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How to choose hosted Web security services

Hosted Web security services that analyze Web traffic for malware are an attractive alternative to on-premise Web security gateways.

Chances are, you don't have malware protection where it is most likely to infect your users' computers: the Web.

"When malware shifted to email, everybody put antivirus in the email stream," said Gartner analyst Peter Firstbrook. "Now, all malware has been shifting to the Internet, but not a lot of people have responded by putting security there."

While Web security gateways are a billion-dollar business, most of that is from Web URL filtering, according to Gartner, which said that less than one-third of organizations use Web-based antimalware. There are a number of Web security gateway products on the market, but buying, deploying and managing more appliances is not an attractive solution to smaller businesses.

Let's examine the advantages and limitations of the alternative: hosted Web security services. These are relatively new, but there are a number of options from pure-play startups, large security companies that have developed services off their product-based technologies, and hosted email security service providers that have developed Web security as a natural complement.

Web security products and services grew out of URL filtering, which was designed primarily to improve user productivity and to enforce acceptable use policies. URL filtering is not Web security; basic Web filtering works off a database of known sites based on a category--pornography, gambling, etc. Web security gateways, whether on-premise or in the cloud, intercept Web traffic and determine in real-time whether the request is going to a malicious site and/or whether the site is attempting to pass malware back to the end user. They're an important complement to your desktop AV, which is important, but insufficient. Sundry lab tests show that endpoint protection products miss many zero-day attacks, for example.

Hosted services are an attractive option for companies with 1,000 seats and fewer, whose managers are overtaxed and who are about to invest in additional hardware that will need to be refreshed every two or three years.

"The price points are coming down now to where it's really, really economical," said Gartner's Firstbrook, "especially if you are already outsourcing email security."

Hosted email security is an important point to consider. It's increasingly many midmarket companies' first foray into SaaS-based security. If you've had a good experience with email security, a Web security service is a logical next step.

You have a lot of options in today's hosted Web security market. ScanSafe Inc., the first SaaS company in the market, was joined last year by Zscaler Inc. and Purewire Inc. Product-based companies have added hosted services. Websense Inc., for example, acquired SurfControl Inc. Email security providers, such as MX Logic Inc. (recently acquired by McAfee Inc.) and MessageLabs Inc. (now Symantec Corp.), have also developed Web security services.

Some things to consider when choosing a service provider:

Remote users. One of the compelling points of SaaS-based Web security is that your users are protected, even when they are off the corporate network or VPN. People are liable to surf the Net injudiciously at home or on the road, but the malware they pick up will infect your network just as surely.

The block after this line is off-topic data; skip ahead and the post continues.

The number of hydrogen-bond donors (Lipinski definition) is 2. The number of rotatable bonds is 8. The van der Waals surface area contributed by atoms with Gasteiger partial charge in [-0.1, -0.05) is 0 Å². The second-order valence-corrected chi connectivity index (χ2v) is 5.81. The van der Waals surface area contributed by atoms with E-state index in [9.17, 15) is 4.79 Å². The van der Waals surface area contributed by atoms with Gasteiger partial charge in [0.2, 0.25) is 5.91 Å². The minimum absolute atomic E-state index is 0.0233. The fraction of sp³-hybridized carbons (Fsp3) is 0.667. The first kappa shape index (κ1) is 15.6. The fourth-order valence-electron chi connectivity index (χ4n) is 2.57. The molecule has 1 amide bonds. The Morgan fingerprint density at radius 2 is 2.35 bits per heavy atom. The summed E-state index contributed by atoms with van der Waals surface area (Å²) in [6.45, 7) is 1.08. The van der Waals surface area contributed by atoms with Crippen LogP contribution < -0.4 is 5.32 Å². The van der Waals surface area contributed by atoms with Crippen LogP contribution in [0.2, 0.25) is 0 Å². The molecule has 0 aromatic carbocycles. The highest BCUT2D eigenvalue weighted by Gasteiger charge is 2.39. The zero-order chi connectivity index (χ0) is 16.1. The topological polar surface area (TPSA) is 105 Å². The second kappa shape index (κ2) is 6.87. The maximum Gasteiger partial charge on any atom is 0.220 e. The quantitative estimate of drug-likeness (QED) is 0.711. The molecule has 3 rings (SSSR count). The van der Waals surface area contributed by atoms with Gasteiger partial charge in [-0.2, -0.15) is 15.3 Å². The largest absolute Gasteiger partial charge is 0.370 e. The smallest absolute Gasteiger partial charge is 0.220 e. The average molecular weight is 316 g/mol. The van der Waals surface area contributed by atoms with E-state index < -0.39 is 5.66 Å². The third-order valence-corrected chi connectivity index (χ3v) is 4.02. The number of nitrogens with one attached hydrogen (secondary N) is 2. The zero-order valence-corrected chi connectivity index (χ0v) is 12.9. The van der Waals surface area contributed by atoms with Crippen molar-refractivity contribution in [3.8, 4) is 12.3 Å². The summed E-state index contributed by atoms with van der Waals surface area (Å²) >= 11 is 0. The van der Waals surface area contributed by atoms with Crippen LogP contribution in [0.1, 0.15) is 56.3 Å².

Service providers can redirect any user request to their data centers for scanning. However, take note of how they do it. One way is to simply reconfigure the browser to send traffic to the vendor, but some providers require that you install and manage client software, a headache you probably want to do without.

Other services. Getting other services, particularly email, from the same vendor will simplify management, integrate reporting and give you one support source, common billing and more. Zscaler and Purewire only offer Web security services, so at least for now, you'll have to mix and match if either appeals to you. Google OEMs ScanSafe, which returns the favor by OEM-ing Google's Postini email security. Most other vendors offer both, including products as well as services.

Viability. Startups will probably give customers a lot of TLC, in the form of customization, support and attractive pricing, but they will likely not give you the feeling of peace at night that you get from choosing giants such as Cisco, Symantec or McAfee.

Availability. Look for service-level agreements that assure close to 100 % uptime. Investigate the company's infrastructure: if a data center goes down, is another--preferably in the same hemisphere--going to take over transparently? This is your Web traffic, after all--it's one thing to lose Web security for an hour, another to lose Web access.

Latency is a related issue, but it's harder to assess and difficult to prove if the service provider, or other issues beyond its control, is responsible for slow performance.

Management interface. The service provider is doing the heavy lifting, but you'll still want to control policy changes, user access, etc. Look for something that's easy to use, allows you to delegate administration and manages multiple services from one portal.

Directory integration. This is absolutely critical for products and services. Web security gateways should give you granular controls over group and individual Web access and security policy, including exceptions for busy requirements, administered through Active Directory and other popular directories.

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